I had my first conversation with my son’s new teacher today.
Actually, it couldn’t really be described as a conversation. My boy had forgotten to put his lunchbox and homework folder in his schoolbag and we had to return to the school gate to collect them. While he ran into the classroom I stood there making a stilted attempt to communicate with his teacher.
‘How’s he settling in?’ I asked, because that’s what a parent says to a teacher.
‘He’s settling really well,’ she replied automatically, giving the impression that this is the stock answer to something she gets asked a lot. And then, almost as an afterthought, she added ‘He’s very quiet.’
I felt the familiar sting of defensiveness. A lot of thoughts went through my mind, things I could say to her.
How I could tell her that he’s not in the least bit quiet or reserved, how he never stops talking and laughing, how his imagination and creativity drains my reserves of energy every day, how I’m often left dazzled and awed by the rate of his development.
But I didn’t say that. I didn’t because I have to recognise that the little boy that I see, that I spend most of my time every day with, is not the same little boy she sees. How, to her, he is just one in a room full of children. And how she can only go on what she witnesses.
So instead I just nodded my head and mumbled.
‘Aye, it takes time for him to come out of himself when he meets someone new.’
I left the encounter feeling slightly troubled that I had not expressed myself quite the way that I should have. How I should have supported him more robustly.
It is one of the running jokes among the parents on the school run about how little our children tell us of what goes on in the classroom. How on a daily basis we malign the absence of clear communication about the mysteries that occur when that bell rings.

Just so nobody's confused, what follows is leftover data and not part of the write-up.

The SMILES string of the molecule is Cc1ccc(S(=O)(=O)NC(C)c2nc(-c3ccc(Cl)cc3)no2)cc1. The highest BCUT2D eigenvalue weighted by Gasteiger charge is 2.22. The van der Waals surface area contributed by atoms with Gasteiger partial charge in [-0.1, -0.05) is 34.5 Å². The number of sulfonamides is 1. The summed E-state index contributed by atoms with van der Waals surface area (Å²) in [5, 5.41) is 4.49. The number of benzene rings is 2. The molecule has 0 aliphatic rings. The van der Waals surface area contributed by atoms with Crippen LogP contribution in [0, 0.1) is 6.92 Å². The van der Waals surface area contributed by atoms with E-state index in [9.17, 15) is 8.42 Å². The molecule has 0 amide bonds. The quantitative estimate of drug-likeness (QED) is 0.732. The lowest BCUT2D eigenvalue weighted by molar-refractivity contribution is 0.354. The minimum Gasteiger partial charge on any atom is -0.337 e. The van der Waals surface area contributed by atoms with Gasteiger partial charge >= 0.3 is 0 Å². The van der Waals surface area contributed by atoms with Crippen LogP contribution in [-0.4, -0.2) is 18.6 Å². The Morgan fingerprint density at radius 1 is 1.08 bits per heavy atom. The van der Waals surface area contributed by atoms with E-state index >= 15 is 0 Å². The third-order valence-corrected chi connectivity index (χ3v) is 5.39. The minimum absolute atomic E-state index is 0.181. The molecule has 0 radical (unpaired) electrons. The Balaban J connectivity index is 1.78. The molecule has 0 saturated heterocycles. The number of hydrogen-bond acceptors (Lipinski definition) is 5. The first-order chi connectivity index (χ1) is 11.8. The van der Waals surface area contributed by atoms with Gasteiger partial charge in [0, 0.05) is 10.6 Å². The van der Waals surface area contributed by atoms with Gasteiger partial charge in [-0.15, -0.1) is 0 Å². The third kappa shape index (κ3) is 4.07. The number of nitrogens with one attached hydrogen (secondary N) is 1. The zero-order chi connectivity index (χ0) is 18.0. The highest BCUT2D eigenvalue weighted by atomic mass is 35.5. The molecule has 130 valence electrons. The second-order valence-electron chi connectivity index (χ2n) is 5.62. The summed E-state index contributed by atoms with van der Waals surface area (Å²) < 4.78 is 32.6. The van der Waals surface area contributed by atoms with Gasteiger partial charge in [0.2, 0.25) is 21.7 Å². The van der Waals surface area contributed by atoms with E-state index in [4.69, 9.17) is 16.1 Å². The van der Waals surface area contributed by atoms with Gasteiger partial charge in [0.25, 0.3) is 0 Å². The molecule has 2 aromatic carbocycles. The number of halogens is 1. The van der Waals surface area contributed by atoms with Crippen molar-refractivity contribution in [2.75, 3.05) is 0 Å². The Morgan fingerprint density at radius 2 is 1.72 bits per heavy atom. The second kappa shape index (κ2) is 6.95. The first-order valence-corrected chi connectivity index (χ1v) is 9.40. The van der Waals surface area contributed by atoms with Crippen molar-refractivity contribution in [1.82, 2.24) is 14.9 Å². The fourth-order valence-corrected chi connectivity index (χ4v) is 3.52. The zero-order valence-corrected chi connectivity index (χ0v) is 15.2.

Now a new thought occurs to me. Maybe the children are the wisest. Maybe it’s best that we are kept out of it. Perhaps there are parts of the processes of socialisation that a parent really doesn’t want to see.
Just before my chat with the teacher I had been watching my son take part in his first tennis class. I signed him up last week and then spent the time in between fretting over whether he was ready. Would he be able to mix and adapt? Rather pathetically I had even taken him into the back garden the night before and attempted to demonstrate a rudimentary forehand and backhand.
The situation today was novel. The arrangement was that the tennis teacher would pick the children up from their classroom and bring them to the all-weather pitch where small tennis nets had been erected.
I was worried about this. It was the first time ever that my little boy had not been picked up from the classroom by a family member. And no matter how many times he had assured me that he was comfortable with the arrangement, I still feared something would go wrong.
So when it came to time for tennis I found myself loitering halfway between the pitch and the classroom, as if I somehow feared that he would slip through the cracks and end up in an in-between purgatory.
I relaxed a little when I saw him among the line of children being led onto the pitch. But just a little.
The early signs were promising. He laughed during the warm-up exercises and seemed engaged by the instructions of the coaches.